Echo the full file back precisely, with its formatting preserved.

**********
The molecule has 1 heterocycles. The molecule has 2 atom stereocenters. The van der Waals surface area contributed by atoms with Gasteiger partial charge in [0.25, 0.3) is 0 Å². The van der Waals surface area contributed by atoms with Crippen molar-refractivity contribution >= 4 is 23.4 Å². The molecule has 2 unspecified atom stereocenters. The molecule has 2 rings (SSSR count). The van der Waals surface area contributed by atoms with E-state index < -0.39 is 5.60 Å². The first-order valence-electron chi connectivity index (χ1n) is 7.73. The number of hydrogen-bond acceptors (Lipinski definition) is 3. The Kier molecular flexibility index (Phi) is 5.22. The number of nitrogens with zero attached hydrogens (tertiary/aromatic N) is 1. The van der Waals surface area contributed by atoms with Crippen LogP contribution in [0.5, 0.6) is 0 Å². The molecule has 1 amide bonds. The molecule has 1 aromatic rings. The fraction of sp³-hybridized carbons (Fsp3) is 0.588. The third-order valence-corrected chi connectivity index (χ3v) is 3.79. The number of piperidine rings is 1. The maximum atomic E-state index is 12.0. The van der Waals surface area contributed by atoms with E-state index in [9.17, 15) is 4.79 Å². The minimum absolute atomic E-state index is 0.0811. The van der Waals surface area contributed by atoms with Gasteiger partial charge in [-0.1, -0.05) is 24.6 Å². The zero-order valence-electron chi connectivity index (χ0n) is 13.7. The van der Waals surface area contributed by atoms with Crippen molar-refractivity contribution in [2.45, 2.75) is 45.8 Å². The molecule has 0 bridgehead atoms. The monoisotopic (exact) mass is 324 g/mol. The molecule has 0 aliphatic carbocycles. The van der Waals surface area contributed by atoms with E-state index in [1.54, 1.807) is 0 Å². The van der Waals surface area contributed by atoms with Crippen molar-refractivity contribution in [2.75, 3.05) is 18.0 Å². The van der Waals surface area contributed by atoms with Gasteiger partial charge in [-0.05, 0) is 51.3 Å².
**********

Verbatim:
The molecule has 1 heterocycles. The molecule has 2 atom stereocenters. The van der Waals surface area contributed by atoms with Gasteiger partial charge in [0.25, 0.3) is 0 Å². The van der Waals surface area contributed by atoms with Crippen molar-refractivity contribution >= 4 is 23.4 Å². The molecule has 2 unspecified atom stereocenters. The molecule has 2 rings (SSSR count). The van der Waals surface area contributed by atoms with E-state index < -0.39 is 5.60 Å². The first-order valence-electron chi connectivity index (χ1n) is 7.73. The number of hydrogen-bond acceptors (Lipinski definition) is 3. The Kier molecular flexibility index (Phi) is 5.22. The number of nitrogens with zero attached hydrogens (tertiary/aromatic N) is 1. The van der Waals surface area contributed by atoms with Crippen LogP contribution in [0.5, 0.6) is 0 Å². The molecule has 1 amide bonds. The molecule has 1 aromatic rings. The fraction of sp³-hybridized carbons (Fsp3) is 0.588. The third-order valence-corrected chi connectivity index (χ3v) is 3.79. The number of piperidine rings is 1. The maximum atomic E-state index is 12.0. The van der Waals surface area contributed by atoms with E-state index in [9.17, 15) is 4.79 Å². The minimum absolute atomic E-state index is 0.0811. The van der Waals surface area contributed by atoms with Gasteiger partial charge in [-0.1, -0.05) is 24.6 Å². The zero-order valence-electron chi connectivity index (χ0n) is 13.7. The van der Waals surface area contributed by atoms with Crippen molar-refractivity contribution in [2.45, 2.75) is 45.8 Å². The molecule has 0 bridgehead atoms. The monoisotopic (exact) mass is 324 g/mol. The molecule has 0 aliphatic carbocycles. The van der Waals surface area contributed by atoms with E-state index in [1.54, 1.807) is 0 Å². The van der Waals surface area contributed by atoms with Crippen molar-refractivity contribution in [2.75, 3.05) is 18.0 Å². The van der Waals surface area contributed by atoms with Gasteiger partial charge in [-0.05, 0) is 51.3 Å².